Tuesday, April 6, 2010

'Think about narrative in the broadest sense'

I just came across this piece from Michael Pollan on Nieman Narrative Digest, and it's the freshest take on narrative I've read in a while. (Even though it was published a few years ago).

I haven't read anything by Pollan, though he's going on my list now that I've read this. He talks about expanding your view of narrative to go beyond "people doing things." This essay is about nature writing, and he has great ideas of how to think about narrative in non-human things -- a system (like how water gets from one place to another), or a process, or an animal, or a life-cycle, for example.

He talks about ecology as a way of thinking, and something that "provides you with all your transitions" because something is always happening down the line. He talks about how Rachel Carson, in "Silent Spring," wrote deeply about neurotoxins and what they actually do: "Following a thing through a system is a powerful tool. It accomplishes something your editors are always driving you crazy about: Why should readers care?"

He talks about when/how to use first person; about how you can make learning into a useful narrative tool; and about building suspense.

Saturday, April 3, 2010

A couple of good pitches

When Dan Connolly of the Baltimore Sun, former ace in our newsroom, recommends a story, you know it's going to be good. He flagged these two on the death of former Orioles pitcher Mike Cuellar:

The obit story is better for baseball and/or Orioles fans because it's more focused on Cuellar's accomplishments with the O's. The column has a broader appeal: It is, basically, about friendship.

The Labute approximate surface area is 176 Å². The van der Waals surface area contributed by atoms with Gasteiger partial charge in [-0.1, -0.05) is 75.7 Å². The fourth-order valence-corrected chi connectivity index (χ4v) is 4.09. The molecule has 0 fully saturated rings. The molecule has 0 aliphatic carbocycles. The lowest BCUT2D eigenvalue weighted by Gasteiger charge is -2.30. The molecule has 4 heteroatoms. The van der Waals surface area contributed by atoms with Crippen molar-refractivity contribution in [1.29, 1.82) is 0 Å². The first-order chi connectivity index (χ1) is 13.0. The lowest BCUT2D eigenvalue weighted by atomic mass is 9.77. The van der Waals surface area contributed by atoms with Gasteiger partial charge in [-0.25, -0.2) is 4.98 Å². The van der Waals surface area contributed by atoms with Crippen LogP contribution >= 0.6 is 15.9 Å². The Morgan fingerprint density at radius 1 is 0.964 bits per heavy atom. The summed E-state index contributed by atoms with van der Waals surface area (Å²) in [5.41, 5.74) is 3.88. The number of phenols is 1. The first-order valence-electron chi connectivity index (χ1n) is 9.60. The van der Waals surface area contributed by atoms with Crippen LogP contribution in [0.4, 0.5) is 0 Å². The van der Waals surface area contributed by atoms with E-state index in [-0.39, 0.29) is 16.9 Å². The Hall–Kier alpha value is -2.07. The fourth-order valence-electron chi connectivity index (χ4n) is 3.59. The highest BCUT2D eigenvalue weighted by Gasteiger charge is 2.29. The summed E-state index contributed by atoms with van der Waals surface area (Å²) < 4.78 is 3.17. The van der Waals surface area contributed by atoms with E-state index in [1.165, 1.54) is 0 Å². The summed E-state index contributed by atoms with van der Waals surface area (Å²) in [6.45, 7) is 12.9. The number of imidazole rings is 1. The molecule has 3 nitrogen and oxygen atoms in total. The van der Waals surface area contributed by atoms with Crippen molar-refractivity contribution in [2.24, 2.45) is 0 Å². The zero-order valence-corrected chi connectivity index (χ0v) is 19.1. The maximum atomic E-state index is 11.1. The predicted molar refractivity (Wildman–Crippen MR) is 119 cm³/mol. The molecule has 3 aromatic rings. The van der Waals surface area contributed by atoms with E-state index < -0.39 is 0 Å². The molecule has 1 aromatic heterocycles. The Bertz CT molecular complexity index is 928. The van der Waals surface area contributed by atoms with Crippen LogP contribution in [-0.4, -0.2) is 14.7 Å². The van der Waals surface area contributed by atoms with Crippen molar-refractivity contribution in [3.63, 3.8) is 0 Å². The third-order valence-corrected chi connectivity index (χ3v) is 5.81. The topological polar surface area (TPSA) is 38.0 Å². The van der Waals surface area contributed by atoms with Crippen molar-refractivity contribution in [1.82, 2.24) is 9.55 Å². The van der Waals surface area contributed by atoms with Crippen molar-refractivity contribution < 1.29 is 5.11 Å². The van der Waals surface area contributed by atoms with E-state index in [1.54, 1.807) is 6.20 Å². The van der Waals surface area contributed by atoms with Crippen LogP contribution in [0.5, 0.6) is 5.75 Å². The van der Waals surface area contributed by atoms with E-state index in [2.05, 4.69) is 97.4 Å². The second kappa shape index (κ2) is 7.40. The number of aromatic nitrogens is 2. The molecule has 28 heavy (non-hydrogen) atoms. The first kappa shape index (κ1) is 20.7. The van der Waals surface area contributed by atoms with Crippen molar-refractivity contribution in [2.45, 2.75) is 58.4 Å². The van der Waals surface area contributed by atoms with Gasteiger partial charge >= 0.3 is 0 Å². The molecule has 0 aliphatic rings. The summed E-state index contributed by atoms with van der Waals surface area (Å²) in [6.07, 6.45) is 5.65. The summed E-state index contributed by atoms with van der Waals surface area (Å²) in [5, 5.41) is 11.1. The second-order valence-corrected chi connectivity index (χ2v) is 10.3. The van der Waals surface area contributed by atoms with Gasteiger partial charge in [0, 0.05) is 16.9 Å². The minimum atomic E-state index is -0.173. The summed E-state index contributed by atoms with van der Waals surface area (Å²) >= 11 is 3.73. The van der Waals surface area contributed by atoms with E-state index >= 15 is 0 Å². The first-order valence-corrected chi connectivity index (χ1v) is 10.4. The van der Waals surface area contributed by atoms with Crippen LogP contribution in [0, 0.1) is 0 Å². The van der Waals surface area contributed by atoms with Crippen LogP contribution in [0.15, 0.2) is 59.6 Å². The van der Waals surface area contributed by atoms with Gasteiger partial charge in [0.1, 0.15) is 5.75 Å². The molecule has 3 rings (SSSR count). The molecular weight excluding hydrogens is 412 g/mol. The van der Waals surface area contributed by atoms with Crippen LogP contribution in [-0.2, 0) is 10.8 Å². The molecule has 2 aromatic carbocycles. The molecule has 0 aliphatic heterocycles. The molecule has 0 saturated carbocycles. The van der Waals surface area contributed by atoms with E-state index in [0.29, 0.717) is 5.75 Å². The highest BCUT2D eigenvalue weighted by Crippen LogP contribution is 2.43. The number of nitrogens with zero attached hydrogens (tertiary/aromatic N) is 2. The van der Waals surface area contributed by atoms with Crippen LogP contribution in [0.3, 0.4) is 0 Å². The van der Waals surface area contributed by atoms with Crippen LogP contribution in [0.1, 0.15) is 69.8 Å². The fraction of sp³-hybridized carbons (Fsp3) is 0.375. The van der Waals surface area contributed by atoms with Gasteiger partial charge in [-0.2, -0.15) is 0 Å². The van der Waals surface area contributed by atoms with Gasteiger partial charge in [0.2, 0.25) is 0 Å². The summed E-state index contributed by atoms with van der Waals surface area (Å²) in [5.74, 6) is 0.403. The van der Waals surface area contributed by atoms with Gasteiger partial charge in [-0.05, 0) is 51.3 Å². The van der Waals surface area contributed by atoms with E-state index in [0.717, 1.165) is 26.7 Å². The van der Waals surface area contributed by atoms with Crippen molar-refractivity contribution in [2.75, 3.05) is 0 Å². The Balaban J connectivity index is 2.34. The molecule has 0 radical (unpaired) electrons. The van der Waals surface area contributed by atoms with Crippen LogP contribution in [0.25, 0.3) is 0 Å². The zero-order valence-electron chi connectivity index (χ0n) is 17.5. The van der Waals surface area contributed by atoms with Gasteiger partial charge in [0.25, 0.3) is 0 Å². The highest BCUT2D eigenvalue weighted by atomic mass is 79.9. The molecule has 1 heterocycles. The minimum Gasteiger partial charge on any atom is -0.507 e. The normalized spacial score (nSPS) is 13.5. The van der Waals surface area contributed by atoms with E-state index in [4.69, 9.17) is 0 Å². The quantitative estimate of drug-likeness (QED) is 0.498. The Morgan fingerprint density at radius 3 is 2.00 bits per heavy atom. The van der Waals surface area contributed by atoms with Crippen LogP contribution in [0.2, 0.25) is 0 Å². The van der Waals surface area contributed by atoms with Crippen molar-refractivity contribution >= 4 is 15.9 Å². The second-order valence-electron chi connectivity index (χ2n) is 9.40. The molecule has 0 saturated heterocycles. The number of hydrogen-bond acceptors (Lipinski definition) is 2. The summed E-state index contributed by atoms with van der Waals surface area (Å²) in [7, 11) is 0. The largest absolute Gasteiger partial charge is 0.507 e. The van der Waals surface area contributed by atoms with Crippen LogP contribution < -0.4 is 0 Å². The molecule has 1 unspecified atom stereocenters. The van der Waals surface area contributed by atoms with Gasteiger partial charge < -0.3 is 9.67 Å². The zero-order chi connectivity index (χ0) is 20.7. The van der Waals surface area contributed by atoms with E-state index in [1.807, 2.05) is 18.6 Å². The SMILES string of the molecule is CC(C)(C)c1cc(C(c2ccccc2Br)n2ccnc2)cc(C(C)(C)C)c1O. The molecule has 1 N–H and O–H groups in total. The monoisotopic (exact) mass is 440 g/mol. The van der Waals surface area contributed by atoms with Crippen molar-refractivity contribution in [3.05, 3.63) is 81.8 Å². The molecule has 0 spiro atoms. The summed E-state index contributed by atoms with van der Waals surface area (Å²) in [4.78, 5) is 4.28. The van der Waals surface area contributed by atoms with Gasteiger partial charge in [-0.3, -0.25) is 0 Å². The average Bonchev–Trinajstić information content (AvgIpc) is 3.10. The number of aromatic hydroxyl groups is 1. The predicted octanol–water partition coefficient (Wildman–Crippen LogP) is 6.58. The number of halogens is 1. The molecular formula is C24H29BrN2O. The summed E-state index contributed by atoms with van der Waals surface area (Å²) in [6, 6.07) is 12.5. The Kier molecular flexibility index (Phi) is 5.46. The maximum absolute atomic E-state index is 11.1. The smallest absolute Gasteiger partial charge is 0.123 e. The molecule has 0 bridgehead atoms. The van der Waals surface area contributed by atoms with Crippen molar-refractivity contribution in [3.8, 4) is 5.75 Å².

Friday, April 2, 2010

As creepy as it is cool

Spotted this on the New York Times Web site.

Alec Soth went to New Orleans for Mardi Gras, but watched the festivities from his hotel room, only to headed out with his camera for the clean-up and people leaving Ash Wednesday mass. It's more art project than traditional journalism. But, between the found audio and snippets of video, there's definitely a story here.

Thursday, April 1, 2010


YDR staffers are all over the 2010 Keystone Awards, and the honors include some of the best written-word and visual storytelling we did last year:

Congrats to all of them, as well as to all those whose strong writing efforts weren't recognized by PNA but still stood and, and help push us to be better storytellers.

The Keystones also recognized YDR people for investigative reporting, online reporting and features, editorials, design, graphic/photo illustration, headline writing, niche publications, special projects and series. So much so that, by my count, 22 staffers' names appear on the list.

I think that's fantastic -- maybe the best news coming out of the awards. Congratulations to all.